Department or Program



Sociological literature has well documented patterns of workplace discrimination against racialized identities. This thesis analyzes a specific pattern of perceived workplace discrimination against those who are non-white, have African accents, and lack English language proficiency in the Lewiston-Auburn area (L/A). To understand this problem, a community-based research semi-structured interview about barriers to accessing the L/A workforce was conducted. I argue that utilizing Rosa’s and Flores’ raciolinguistic perspective, workers perceived to have African accents and English language barriers face workplace discrimination within the intersection of their race and linguistic identity. Those with perceived African accents are seen to be a L/A area archetype of African refugees and migrants which I call ‘a forever migrant,’ being assumed to have little education, job skills, intelligence, and trustworthiness within the workplace. Meanwhile, non-white individuals perceived to have English language barriers are believed to be unemployable no matter the importance of English language skills in the job they are applying for, being sometimes seen as a burden to employers. These patterns of linguistic discrimination are found to proliferate in part because those with perceived African accents and English language barriers assume responsibility to be a ‘good neoliberal citizen,’ through personally attempting to rid of their accent or language barrier. This allows white supremacy to proliferate in the L/A workplace, giving those perceived to have African accents and English language barriers an ultimatum to either assimilate to whiteness by ridding of their accent and native language or be subjected to linguistic discrimination by their employer.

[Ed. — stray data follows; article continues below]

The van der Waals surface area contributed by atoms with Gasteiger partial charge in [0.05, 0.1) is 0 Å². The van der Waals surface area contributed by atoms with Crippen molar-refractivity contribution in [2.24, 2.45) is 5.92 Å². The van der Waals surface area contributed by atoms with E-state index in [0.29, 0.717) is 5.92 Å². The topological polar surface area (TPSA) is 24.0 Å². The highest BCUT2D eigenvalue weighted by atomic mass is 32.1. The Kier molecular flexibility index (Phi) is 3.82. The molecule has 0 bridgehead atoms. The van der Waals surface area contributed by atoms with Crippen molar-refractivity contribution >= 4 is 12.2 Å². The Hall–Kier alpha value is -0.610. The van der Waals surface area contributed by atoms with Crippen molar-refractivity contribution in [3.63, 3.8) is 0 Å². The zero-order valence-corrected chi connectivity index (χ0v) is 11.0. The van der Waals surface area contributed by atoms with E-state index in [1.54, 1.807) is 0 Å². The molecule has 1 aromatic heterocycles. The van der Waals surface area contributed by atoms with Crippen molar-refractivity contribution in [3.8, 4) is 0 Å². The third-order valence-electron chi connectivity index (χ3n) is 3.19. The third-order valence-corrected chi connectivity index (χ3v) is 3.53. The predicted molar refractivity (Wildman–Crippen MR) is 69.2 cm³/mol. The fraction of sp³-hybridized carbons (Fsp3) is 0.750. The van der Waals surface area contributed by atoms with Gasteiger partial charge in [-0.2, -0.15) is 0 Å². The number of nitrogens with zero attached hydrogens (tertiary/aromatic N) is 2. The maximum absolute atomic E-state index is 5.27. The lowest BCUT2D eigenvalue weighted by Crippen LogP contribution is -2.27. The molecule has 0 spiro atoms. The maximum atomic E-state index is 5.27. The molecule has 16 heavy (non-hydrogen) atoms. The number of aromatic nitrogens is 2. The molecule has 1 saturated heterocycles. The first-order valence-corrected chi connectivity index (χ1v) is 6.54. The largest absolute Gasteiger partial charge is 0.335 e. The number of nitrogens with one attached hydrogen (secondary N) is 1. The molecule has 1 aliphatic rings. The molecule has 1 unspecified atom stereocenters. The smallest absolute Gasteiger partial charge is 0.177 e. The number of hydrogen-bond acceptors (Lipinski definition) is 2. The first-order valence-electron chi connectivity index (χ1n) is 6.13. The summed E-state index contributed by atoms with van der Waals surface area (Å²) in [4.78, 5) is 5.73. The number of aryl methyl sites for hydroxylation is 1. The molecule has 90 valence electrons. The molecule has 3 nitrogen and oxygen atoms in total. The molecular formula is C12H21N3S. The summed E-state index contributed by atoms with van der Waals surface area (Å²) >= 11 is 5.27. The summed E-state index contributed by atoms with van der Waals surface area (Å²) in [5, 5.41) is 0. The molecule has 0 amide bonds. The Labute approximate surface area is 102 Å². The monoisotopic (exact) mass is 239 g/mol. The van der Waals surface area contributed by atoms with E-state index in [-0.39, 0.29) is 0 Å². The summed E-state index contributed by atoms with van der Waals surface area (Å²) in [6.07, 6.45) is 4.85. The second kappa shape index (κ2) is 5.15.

Level of Access

Open Access

First Advisor

Medford, Marcelle

Date of Graduation


Degree Name

Bachelor of Arts

Number of Pages


Components of Thesis

1 pdf file

Community Engagement


Open Access

Available to all.